The preposition of can signify a relationship between two nouns, but it's not always a spatio-temporal relationship - more commonly, it indicates some kind of ownership.
Semantically, there is no difference between the noun phrases measurement location and location of the measurement.
However, figure source is an odd turn of phrase, and I would expect source of the figure to be transformed into the figure's source instead.
You could, equally, for the first phrase, say the measurement's location, but there's something about figure source that seems infelicitous - perhaps someone else can expound on this further.
However, in answer to your question, I would decide whether it is the location, or the measurement that is the new information in my text. For example:
The measurement occurred at 11.59pm, and provided no additional information. While a number of other factors may have altered its outcome, the location of the measurement was not relevant.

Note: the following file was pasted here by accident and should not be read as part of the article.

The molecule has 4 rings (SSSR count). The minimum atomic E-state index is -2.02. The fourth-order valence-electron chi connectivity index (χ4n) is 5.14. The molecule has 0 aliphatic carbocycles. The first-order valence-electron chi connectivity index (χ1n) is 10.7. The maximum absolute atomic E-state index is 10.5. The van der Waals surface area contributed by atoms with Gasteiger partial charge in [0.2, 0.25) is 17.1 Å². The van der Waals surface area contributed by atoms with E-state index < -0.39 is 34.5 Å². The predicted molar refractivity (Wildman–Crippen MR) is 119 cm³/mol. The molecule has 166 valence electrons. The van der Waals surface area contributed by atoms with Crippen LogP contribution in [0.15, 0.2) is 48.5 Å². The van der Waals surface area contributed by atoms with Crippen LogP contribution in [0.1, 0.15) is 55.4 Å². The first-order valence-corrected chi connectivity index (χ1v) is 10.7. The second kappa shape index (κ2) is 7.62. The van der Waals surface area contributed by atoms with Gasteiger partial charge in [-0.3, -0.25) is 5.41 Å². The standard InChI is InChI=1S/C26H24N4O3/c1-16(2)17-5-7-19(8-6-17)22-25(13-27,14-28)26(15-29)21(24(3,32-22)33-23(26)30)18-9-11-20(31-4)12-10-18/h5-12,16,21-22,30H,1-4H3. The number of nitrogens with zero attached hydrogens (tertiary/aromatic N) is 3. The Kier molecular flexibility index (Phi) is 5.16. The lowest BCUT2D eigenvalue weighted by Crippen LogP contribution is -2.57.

This is more a stylistic choice, but is related to the idea of Given vs New information in a text, where typically we place the Given information toward the beginning of a clause, except where New information is being highlighted. It's a tricky subject - SIL has a brief description of it - but essentially it's a choice that affects the information flow in a discourse.
Incidentally, I'd only use the measurement's location, and not measurement location in the text above, since we're referring to a specific instance. If it were speaking about general cases, measurement location might be apt, for instance:
- Ensure that the temperature probe is fully submerged at an appropriate location. The measurement location should be no less than 2cm away from the edge of the body.
Other factors to consider might be which noun the emphasis is on - in the above examples, whether it's the location or the measurement. This is a side-effect of, and secondary to, Given-New decisions.